This is why measures such as the work being done through the pCPA , and some changes that may be in the offing for PMPRB, are so important.

It is difficult to estimate the global cost. We can do modelling based on drugs that are in the marketplace today and try to imagine what would happen with the same mix of data protection and patent life remaining, but we’re actually talking about drugs that will be in the marketplace five, six, seven, eight, ten years and beyond. The profiled drugs and their costs and whether or not there even are generics that could replace them will depend on what’s going on in that drug marketplace.


Is it fair to say, Ms. Hoffman, that it’s the department’s position that those two trade deals will likely increase the costs of drugs in Canada and we just don’t know how much?


That’s correct.

According to the CCPA, “The TPP would require Canada to extend patent terms to compensate brand-name pharmaceutical firms for regulatory delays in approving drugs. This policy change could add $636 million annually to the price of drugs in Canada.”

The think-tank’s second study, entitled, Major Complications: The TPP and Canadian Health Care, found that the investor provisions of the TTP would “make it more difficult and costly for Canadian governments to establish new public health programs, including pharmacare”.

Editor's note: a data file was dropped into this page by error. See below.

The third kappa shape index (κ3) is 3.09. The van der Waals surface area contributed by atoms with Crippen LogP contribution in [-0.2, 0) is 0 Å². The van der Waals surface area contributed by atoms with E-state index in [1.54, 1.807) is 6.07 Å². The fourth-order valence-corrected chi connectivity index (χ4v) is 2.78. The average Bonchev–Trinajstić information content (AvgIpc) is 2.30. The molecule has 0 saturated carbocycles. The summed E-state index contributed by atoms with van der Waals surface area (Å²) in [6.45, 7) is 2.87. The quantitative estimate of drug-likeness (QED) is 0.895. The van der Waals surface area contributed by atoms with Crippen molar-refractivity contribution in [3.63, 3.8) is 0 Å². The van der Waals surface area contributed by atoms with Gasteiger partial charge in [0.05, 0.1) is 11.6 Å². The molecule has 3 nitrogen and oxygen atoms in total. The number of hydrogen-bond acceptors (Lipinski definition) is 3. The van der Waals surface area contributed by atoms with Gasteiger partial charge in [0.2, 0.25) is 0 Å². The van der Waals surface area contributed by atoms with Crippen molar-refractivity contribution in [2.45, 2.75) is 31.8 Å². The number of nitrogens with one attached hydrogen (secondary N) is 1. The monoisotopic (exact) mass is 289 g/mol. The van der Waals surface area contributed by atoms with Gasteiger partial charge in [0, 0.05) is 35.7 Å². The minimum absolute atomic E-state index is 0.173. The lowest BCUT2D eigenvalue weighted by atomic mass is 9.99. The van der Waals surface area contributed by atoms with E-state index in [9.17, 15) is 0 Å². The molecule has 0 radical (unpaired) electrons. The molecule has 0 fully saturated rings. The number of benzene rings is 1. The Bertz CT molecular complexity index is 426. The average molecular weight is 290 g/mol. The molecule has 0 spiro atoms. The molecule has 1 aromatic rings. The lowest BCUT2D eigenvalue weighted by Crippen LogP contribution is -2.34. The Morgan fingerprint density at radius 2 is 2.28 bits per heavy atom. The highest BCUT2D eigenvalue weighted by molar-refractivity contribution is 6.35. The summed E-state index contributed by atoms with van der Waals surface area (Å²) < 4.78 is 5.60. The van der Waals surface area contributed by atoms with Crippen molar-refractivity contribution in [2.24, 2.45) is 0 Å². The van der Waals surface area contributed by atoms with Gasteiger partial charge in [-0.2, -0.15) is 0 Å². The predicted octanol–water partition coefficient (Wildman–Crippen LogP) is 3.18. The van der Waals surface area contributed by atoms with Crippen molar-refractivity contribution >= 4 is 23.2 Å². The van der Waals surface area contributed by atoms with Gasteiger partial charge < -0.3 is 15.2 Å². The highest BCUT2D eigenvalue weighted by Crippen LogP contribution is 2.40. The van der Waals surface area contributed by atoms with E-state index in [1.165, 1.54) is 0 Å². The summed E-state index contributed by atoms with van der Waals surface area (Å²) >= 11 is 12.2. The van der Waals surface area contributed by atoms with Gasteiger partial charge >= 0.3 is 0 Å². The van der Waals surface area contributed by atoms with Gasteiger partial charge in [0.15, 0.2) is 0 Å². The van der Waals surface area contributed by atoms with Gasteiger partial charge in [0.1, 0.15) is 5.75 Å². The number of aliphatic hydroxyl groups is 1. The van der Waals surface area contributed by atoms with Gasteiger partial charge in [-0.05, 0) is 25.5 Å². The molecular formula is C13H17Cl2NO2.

RELATED: TPP Trade Deal Would Undermine Public Health Systems Around The World, Groups Tell US Congress

In April, Doctors Without Borders and more than fifty groups dispatched a letter to the US Congress urging the legislature to reject the TPP. The organizations argued that the deal would devastate public health systems around the world while extending pharmaceutical companies monopolies and profits.

SPECIAL APPEAL: Please empower The Canadian Progressive and help us publish more stories like this by supporting this GoFundMe Fund-raising Initiative. Thank you!

Obert Madondo is an Ottawa-based progressive blogger, and the founder and editor of The Canadian Progressive. Follow him on Twitter: @Obiemad

The following two tabs change content below.

Obert Madondo

Publisher and editor
Obert Madondo is an Ottawa-based blogger, activist, photographer, digital rights enthusiast, former political aide, and former international development administrator. He's the founder and editor of these independent publications: The Canadian Progressive, a political blog dedicated to progressive Canadian journalism; The Zimbabwean Progressive, a political blog dedicated to producing fearless, progressive, adversarial, unapologetic, and activism-oriented Zimbabwean journalism; and Charity Files, a publication dedicated to journalism in the charitable public's interest. Follow Obert on Twitter: @Obiemad